Happy New Year! Thank you for your support of Entoten in 2019 through visiting my website, offering comments, interacting through the blog and SNS, and purchasing work at my gallery and online shop. I would like to ask for your continued support in 2020, so that I can keep on sharing the work and stories of the people who have dedicated their lives to carry on the tradition of handmade craft for use.
For this first blog post of 2020, I would like to share the story of my first tea demonstration that was mortifying and uplifting at the same time.
My new year began by taking part in the Hatsugama, which literally means the first kettle, for San Diego Urasenke Tea School’s annual tea event. This year’s preparation for the event was a little more stressful than usual because I was instructed to prepare tea in front of about 120 guests.
I was required to follow the procedure called Misonodana, a way of serving tea using tables and chairs. This style of tea preparation is called ryurei, and was first introduced to the world by Gengensai, the 11th head of Urasenke for the 1872 International Exposition in Kyoto so that Western visitors could be served tea while comfortably sitting in chairs in a non-traditional Japanese setting.
In most matcha preparations, the water is scooped and poured with a bamboo ladle called hishaku, which is one of the most difficult utensils ever invented to master the use in chanoyu. It is very easy to spill, drip, or dribble water while using the hishaku. But when the utensil is used masterfully, it is beautiful to watch and the sound of the water poured from a hishaku is one of the highlights of the tea preparation.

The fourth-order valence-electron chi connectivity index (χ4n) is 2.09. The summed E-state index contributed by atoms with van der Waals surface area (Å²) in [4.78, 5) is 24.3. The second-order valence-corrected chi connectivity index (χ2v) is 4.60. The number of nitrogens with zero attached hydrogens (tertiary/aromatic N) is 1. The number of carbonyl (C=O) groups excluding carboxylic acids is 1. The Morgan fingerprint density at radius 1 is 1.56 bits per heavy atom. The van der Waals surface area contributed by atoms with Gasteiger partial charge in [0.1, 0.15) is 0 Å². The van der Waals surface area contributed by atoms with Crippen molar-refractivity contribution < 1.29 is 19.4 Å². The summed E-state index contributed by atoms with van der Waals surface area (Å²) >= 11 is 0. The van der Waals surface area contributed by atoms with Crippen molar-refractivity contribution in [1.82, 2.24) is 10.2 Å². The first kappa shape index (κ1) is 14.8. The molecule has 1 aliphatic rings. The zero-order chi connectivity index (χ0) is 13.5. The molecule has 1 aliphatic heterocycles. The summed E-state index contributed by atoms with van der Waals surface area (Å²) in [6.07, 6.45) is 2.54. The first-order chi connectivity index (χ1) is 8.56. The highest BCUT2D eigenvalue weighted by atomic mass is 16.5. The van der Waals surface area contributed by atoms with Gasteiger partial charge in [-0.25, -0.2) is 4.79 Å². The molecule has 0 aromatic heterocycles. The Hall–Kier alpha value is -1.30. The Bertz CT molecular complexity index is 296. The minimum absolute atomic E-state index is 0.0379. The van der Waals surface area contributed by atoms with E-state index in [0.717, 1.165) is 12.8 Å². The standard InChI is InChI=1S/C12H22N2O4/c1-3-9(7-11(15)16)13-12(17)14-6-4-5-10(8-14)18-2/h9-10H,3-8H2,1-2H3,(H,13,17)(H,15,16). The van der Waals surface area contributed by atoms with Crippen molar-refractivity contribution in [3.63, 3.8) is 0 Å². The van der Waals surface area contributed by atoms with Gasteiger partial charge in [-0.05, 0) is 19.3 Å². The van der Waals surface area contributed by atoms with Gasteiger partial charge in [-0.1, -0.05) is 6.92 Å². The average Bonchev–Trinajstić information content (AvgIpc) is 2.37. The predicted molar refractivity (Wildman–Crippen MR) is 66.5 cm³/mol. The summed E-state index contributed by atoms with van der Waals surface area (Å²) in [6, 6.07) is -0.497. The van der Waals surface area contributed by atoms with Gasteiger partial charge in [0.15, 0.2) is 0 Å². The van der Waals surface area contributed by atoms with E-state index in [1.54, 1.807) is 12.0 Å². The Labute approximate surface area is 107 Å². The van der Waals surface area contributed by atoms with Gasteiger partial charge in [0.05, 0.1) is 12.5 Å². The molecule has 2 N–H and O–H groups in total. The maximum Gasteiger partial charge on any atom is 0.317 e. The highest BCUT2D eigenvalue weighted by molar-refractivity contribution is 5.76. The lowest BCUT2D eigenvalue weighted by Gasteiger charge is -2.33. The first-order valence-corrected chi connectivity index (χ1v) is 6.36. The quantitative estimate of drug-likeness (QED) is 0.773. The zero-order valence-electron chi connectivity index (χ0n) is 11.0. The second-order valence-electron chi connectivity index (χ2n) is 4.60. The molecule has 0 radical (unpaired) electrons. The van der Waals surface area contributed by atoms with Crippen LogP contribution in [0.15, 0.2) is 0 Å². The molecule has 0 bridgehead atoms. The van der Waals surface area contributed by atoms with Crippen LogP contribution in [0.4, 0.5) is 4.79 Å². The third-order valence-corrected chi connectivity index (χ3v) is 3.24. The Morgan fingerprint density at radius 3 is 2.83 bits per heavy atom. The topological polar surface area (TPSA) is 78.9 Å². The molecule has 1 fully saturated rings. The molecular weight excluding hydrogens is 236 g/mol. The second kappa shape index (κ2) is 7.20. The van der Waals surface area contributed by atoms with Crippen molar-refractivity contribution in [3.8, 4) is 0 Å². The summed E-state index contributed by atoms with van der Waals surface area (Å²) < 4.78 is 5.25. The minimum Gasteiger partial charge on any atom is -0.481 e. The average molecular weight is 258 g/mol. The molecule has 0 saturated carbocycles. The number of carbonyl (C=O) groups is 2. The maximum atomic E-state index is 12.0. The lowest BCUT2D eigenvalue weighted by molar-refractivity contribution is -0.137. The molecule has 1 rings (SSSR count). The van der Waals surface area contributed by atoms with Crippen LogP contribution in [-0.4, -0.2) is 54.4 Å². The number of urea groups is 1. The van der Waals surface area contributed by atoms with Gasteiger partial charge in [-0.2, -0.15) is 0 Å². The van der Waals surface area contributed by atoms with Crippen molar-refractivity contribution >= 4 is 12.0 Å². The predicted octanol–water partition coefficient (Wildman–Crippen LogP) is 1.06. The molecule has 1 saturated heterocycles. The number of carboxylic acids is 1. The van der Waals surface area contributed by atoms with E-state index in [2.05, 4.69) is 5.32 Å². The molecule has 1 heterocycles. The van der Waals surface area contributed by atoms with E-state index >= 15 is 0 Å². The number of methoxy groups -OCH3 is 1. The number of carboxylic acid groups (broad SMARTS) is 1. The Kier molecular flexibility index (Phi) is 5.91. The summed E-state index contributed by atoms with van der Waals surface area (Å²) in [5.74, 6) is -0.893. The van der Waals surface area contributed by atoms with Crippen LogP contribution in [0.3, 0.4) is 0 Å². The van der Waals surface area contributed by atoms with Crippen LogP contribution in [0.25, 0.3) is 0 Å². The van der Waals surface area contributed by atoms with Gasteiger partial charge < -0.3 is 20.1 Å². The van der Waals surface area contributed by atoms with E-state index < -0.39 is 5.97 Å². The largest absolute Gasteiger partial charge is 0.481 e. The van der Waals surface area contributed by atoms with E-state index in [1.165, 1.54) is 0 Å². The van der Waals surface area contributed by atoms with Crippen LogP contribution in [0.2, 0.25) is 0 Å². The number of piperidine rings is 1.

The other issue with the hishaku that I discovered when preparing this year’s tea is that when I’m nervous, it is very difficult to stop it from shaking. The more I tried to stop, the more my hands trembled. It was devastating.
After I finished my demonstration I told my sensei that because I was so nervous, I could not stop the hishaku from shaking and it was very difficult to prepare the tea. Her response was unexpected. She laughed and said, “that’s perfect. That’s the attitude you should always have when you prepare a bowl of tea. Prepare every bowl, like you did today.”
I wanted to prepare tea smoothly and elegantly because, after learning chanoyu for 6 years, I naively believed that I should have been able to carry out the procedure without any problem. But after hearing what sensei said, I realized that my desire missed the point of tea completely. I also felt a little better that I was able to make a good bowl of tea for the guests.
I hope that 2020 will be a year full of eye-opening discoveries like this for you too.